In the last three decades, a call of alarm has sounded claiming a boy crisis in literacy education. PISA & NAEP scores show a gender gap in literacy across grade-levels and across countries. We see girls outperforming boys in reading tests study after study. However, mean test scores only tell us part of the story. There is more disparity within each gender than there is between the genders. There are more boys at the bottom of the test score distribution but there are also more boys in the top (Cole, 1997).
If we really want to know if there is a crisis in literacy education, then we need to look at more than test scores. Contemporary research has looked at economic and social outcomes based on gender. Fleming (2000) reported that wage gaps between men and women persist, poverty continues to disproportionately affect women and children, domestic and sexual assault leaves women as victims more often, and gender bias and stereotypes are rampant in and out of classrooms.
Although research has examined gender-related inequities in and out of school (notably Sadker, Sadker & Zittleman, 2009), less research explores the current school experiences of girls and the role that school plays in helping all gender identities disrupt inequitable systems. This NCTE symposium attempts to address that gap by exploring various aspects of literacy through a feminist theory lens. Feminist theory is dedicated to examining issues of equality and dismantling sexism as well as other forms of oppression.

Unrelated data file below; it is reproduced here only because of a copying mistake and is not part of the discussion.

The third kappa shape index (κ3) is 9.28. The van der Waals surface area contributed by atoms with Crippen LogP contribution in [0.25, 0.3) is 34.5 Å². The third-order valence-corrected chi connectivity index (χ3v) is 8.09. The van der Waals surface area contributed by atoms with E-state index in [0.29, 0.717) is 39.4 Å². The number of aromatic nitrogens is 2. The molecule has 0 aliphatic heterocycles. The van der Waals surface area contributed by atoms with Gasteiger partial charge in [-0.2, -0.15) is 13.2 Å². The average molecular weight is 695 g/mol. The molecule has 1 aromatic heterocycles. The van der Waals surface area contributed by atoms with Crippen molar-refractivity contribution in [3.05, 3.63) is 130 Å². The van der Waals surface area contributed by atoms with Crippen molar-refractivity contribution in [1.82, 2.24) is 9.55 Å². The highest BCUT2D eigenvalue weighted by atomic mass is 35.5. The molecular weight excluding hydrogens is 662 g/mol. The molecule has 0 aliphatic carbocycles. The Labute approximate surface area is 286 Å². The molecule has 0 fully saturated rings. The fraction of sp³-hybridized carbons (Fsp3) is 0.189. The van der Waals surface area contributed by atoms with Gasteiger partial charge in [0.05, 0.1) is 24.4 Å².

Amy Vetter will begin our symposium with Exploring Girlhood: The Literacy Experiences of One Girl in a Young Writers’ Camp. Dr. Vetter’s study explores how Addison, a high school girl in a young writers’ camp outside of school constructed and enacted writer identities.
I will follow with Dialogism: Feminist Revision of Argumentative Writing Instruction, in which I explore how feminist pedagogy can inform the instruction of writing aligned to the ELA CCSS for 9th-12th.
The third presentation by Tara Anderson is Deconstructing Gender Binaries With YA Literature will describe the value of literature that goes beyond the “LG” in “LGBTQIA” and with specific strategies for guiding students through critical conversations about gender.
Our fourth presenter, Brooke Langston-Demott will discuss her study (Critical Literacy: Challenging Traditional Gender Positions) focused on instruction dedicated to examining gender issues through literature in a fifth grade class.
We will end by inviting you to enter the conversation and share what educators can do to change the current gender inequities that exist in and out of classrooms. Not able to come? Join our conversation on Twitter #FeministPedagogy
NCTE Convention | Nov. 21 @4:15 | Room M100E